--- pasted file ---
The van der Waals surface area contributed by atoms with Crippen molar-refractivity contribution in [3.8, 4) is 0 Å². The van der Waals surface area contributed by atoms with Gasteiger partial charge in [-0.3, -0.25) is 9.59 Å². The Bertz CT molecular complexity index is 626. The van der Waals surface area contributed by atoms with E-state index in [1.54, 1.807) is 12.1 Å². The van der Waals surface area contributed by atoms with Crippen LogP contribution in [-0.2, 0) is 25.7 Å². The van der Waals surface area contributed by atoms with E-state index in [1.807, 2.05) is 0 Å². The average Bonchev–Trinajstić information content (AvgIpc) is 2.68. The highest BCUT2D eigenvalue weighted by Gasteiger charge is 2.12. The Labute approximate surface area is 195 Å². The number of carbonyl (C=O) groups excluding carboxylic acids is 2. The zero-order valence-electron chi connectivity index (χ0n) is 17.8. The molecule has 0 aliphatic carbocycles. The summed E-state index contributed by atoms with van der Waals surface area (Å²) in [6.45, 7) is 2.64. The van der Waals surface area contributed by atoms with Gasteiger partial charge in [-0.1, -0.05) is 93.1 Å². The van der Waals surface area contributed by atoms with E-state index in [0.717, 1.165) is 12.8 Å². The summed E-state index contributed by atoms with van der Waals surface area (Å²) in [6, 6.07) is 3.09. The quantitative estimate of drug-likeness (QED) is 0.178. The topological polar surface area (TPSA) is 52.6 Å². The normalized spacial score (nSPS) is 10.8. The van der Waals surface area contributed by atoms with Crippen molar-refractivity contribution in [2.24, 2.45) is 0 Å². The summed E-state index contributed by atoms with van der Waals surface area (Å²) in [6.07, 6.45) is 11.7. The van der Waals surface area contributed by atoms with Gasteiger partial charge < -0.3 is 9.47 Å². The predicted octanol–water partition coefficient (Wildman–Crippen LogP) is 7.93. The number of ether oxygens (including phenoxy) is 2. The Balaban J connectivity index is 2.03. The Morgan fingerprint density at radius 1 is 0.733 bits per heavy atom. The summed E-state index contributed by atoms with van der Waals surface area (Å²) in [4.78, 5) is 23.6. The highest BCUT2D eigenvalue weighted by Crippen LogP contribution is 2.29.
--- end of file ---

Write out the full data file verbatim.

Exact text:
The van der Waals surface area contributed by atoms with Crippen molar-refractivity contribution in [3.8, 4) is 0 Å². The van der Waals surface area contributed by atoms with Gasteiger partial charge in [-0.3, -0.25) is 9.59 Å². The Bertz CT molecular complexity index is 626. The van der Waals surface area contributed by atoms with E-state index in [1.54, 1.807) is 12.1 Å². The van der Waals surface area contributed by atoms with Crippen LogP contribution in [-0.2, 0) is 25.7 Å². The van der Waals surface area contributed by atoms with E-state index in [1.807, 2.05) is 0 Å². The average Bonchev–Trinajstić information content (AvgIpc) is 2.68. The highest BCUT2D eigenvalue weighted by Gasteiger charge is 2.12. The Labute approximate surface area is 195 Å². The number of carbonyl (C=O) groups excluding carboxylic acids is 2. The zero-order valence-electron chi connectivity index (χ0n) is 17.8. The molecule has 0 aliphatic carbocycles. The summed E-state index contributed by atoms with van der Waals surface area (Å²) in [6.45, 7) is 2.64. The van der Waals surface area contributed by atoms with Gasteiger partial charge in [-0.1, -0.05) is 93.1 Å². The van der Waals surface area contributed by atoms with E-state index in [0.717, 1.165) is 12.8 Å². The summed E-state index contributed by atoms with van der Waals surface area (Å²) in [6, 6.07) is 3.09. The quantitative estimate of drug-likeness (QED) is 0.178. The topological polar surface area (TPSA) is 52.6 Å². The normalized spacial score (nSPS) is 10.8. The van der Waals surface area contributed by atoms with Crippen molar-refractivity contribution in [2.24, 2.45) is 0 Å². The summed E-state index contributed by atoms with van der Waals surface area (Å²) in [6.07, 6.45) is 11.7. The van der Waals surface area contributed by atoms with Gasteiger partial charge < -0.3 is 9.47 Å². The predicted octanol–water partition coefficient (Wildman–Crippen LogP) is 7.93. The number of ether oxygens (including phenoxy) is 2. The Balaban J connectivity index is 2.03. The Morgan fingerprint density at radius 1 is 0.733 bits per heavy atom. The summed E-state index contributed by atoms with van der Waals surface area (Å²) in [4.78, 5) is 23.6. The highest BCUT2D eigenvalue weighted by Crippen LogP contribution is 2.29.